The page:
Individual Differences in Need for Affect and Reactivity
People are different with respect to their emotional propensities, including emotional abilities/skills and emotional style. Regarding emotional abilities/skills, alexithymia (i.e., difficulties identifying and describing emotions; Bagby et al., 1994) and emotional intelligence (Mayer et al., 1999) have been among the more widely studied constructs. Regarding emotional style, research has examined the intensity of emotion (Larsen et al., 1986) and individual differences in general positive/negative affectivity (Watson et al., 1988) or specific emotions (e.g., anxiety; Spielberger, 1985). Notably, very little work has examined people’s motivation to pursue experiences that should give rise to strong emotion.
To fill this gap, Maio and Esses (2001) constructed the Need for Affect (NFA) scale, which captures individual differences in the tendency to embrace emotion. Maio and Esses (2001) demonstrated that NFA is empirically related to, but distinct from, other emotion-related individual differences. Their results also showed that individual differences in NFA predict important emotion-related outcomes.
These advances notwithstanding, additional work is needed to more fully illuminate the causes, correlates, and implications of NFA. For example, is a greater need for affect accompanied by stronger reactivity to emotional challenge? The purpose of the present research was to interrogate this question using a variety of emotional reactivity measures.
56 undergraduates participated in the study.
After completing the NFA scale, participants viewed a series of 64 emotion-laden pictures obtained from the International Affective Picture System (Lang et al., 2005). Pictures were grouped into three categories: pleasant (e.g., babies), neutral (e.g., household objects), and unpleasant (e.g., attack). Pictures were shown for 6 s, followed by an intertrial interval that varied between 7 and 10 s.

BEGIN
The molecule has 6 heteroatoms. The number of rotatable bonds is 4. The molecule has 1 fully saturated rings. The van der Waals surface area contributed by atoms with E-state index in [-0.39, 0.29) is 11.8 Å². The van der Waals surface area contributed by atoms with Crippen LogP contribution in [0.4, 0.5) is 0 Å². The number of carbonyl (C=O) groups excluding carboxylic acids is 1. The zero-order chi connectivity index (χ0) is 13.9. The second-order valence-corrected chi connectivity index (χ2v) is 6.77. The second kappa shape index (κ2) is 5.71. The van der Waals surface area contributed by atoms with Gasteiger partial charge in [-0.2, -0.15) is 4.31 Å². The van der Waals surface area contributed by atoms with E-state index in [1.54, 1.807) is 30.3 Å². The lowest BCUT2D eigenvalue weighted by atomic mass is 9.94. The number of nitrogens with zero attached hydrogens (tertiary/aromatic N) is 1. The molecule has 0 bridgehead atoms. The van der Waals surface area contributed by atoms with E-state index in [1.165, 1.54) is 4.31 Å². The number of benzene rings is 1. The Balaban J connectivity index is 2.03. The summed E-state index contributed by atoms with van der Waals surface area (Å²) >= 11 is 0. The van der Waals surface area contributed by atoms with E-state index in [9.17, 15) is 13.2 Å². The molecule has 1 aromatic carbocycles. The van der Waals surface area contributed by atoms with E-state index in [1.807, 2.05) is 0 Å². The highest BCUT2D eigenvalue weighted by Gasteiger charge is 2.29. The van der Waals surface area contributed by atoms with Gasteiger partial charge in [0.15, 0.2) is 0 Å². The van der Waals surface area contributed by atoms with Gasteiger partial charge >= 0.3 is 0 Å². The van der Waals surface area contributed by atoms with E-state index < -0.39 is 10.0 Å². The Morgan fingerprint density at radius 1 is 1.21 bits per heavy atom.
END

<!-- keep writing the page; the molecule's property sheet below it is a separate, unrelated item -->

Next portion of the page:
During picture viewing, the size of participants’ eyeblinks in response to startling noises was evaluated using electromyographic recording. Eyeblink startle is a widely used psychophysiological technique for evaluating responses to emotion-laden stimuli (see Blumenthal et al., 2005).
After the first round of picture viewing, during which eyeblink startle data were collected, participants viewed the same pictures a second time. Three additional measures were administered during this phase: (1) the amount of time spent viewing each picture during a free viewing period, (2) self-reported pleasantness, and (3) self-reported arousal.
RESULTS AND DISCUSSION
For eyeblink startle, free viewing time, and self-reported arousal, NFA did not interact with Picture Type, Fs < 1.31, ps > .27. Thus, patterns of reactivity to the three categories of pictures were similar regardless of NFA scores. For self-reported valence, there was a significant NFA by Picture Type interaction (F[2,102] = 9.98, p < .001). High NFA participants reported greater pleasantness while viewing pleasant pictures (t = -3.35, p < .01), and greater unpleasantness while viewing unpleasant pictures (t = 2.33, p < .03), compared to low NFA participants. The self-reported valence results, together with the nonsignificant findings for eyeblink startle, are especially revealing. Although NFA appears to predict self-reports of the pleasantness of emotion-laden stimuli, it does not appear to predict emotional reactivity at the level of the underlying physiological systems responsible for marshaling responses to pleasant and unpleasant stimuli.